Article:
For 39 months, the books on the shelves of our home remained in the same arrangement, which is to say no arrangement at all. Fiction sat next to non-fiction sat next to travel sat next to children’s books. Then came last weekend, when we executed a long-held plan to get those suckers in some kind of order. It was easy to delay this project for a while, since we both have a bizarre ability to know with creepy accuracy exactly where in the house any book lives. Still, we have too many librarian and bibliophile friends to let such a shameful, haphazard situation stand.
The first step was deciding which methodology we wanted to follow. For fiction it’s easy — group it all together and arrange by author’s last name. We chose our most prominent bookshelves — the six shelves flanking the fake “fireplace” — for the fiction. It filled five of those six shelves, leaving the last one for a category to be named later. (It ended up being the home for poetry, graphic novels and last season’s coffee table books.) This is where we hit our first bump.
Part of the procrastination on this project was due to this thing I have about spine height. I fear wasted space and unbalance, and the thought of mixing trade paperbacks with full-size hardcovers on the same shelf brings on cold sweats. I was willing to give up on this point, however, for the sake of an organized house. (Pitting one aspect of my OCD against another is a cruel trick — and not unlike setting the computer to play itself in chess. I end up both winning and losing, and my central processor gets a heavy workout.) Yet, as I began to shelve the books, I found a beautiful compromise: group the trade paperbacks of consecutive letters together, and stack them vertically between the long-spined ones. So, for instance, all the Joan Didions got grouped with the George Eliots, then turned ninety degrees and stacked between the D’s and the E’s. The height of the stack matched the other, bigger books, and order was restored to the universe.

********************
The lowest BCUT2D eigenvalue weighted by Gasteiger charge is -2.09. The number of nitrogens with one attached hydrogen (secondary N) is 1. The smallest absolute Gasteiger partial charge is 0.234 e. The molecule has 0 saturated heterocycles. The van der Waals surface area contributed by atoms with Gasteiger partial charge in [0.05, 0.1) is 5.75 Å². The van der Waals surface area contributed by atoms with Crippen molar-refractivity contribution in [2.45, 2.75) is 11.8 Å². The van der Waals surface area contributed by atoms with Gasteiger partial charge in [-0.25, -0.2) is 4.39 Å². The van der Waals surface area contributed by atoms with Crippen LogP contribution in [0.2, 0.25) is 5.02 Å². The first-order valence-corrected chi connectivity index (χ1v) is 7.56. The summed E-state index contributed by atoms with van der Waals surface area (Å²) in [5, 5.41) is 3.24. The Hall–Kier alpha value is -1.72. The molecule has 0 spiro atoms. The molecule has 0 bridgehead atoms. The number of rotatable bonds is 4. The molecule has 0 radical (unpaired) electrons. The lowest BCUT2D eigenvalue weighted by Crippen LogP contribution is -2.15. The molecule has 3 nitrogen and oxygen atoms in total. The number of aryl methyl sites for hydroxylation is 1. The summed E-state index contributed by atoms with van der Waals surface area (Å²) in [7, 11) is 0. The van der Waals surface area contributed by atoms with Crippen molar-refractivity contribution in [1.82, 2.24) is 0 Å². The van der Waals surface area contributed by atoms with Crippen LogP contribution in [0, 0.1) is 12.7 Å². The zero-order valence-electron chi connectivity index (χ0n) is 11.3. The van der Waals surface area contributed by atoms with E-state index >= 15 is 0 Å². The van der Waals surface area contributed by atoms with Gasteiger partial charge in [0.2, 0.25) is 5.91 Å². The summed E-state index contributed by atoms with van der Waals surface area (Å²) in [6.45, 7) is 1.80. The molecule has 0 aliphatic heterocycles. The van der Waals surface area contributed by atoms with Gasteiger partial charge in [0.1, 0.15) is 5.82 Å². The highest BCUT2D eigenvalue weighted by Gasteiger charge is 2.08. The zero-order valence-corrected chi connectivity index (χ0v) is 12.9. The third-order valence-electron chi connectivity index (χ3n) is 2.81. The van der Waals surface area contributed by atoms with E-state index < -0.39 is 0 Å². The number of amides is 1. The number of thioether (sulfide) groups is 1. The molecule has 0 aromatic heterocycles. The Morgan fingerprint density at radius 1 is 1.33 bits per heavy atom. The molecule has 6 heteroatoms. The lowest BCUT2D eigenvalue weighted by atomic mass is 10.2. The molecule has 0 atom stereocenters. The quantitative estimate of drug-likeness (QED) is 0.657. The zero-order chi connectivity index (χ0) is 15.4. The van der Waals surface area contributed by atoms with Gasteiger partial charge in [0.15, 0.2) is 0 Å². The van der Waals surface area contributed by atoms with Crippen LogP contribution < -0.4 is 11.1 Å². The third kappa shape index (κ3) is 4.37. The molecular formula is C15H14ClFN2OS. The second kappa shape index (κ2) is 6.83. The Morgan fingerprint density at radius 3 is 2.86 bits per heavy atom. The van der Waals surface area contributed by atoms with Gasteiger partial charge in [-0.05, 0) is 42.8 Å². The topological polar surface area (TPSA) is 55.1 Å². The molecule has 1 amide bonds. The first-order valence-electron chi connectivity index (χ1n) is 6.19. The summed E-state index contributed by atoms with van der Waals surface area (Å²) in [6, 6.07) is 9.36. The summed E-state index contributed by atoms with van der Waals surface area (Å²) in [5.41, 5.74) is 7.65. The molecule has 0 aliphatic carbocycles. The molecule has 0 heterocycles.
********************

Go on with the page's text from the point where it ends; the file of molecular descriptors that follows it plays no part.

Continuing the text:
But what to do with non-fiction? Word is that Dewey is out of fashion. Library of Congress was more appealing, but we just didn’t have enough volume to warrant that specific of a classification. I put in a half-hearted case for organizing by color, which pulled up lame before leaving the gate. I didn’t even start on my idea to arrange them autobiographically. We bounced back and forth between grouping them all together in one massive collection, a la fiction, or subcategorizing them as atomically as possible.
Neither solution seemed to solve all problems. Too many categories, and we’d spend hours determining whether a book of stories about nineteenth century magicians belonged in Essays, Magic, or History. Too few categories, and we’d lose the ability to scan a shelf of books that all shared a common theme.
We ended up with a little of both. A few categories benefitted more from the subcategorization, like books on magic, puzzles, movies and health. It seemed likely that we’d call on these shelves more often than one dedicated to, say, essays. So we put these books in the shelf with the easiest access in the office.
The rest of the non-fiction got clumped together and shelved on the other office bookshelf, which now happily hosts a co-mingling of genres. Books on codebreaking sit adjacent to college texts on Women’s Studies. (Both are equally cryptic.) It’s harder to find something now if you only know the topic, not the title, but that’s a concession we’re willing to make for the sake of serendipity.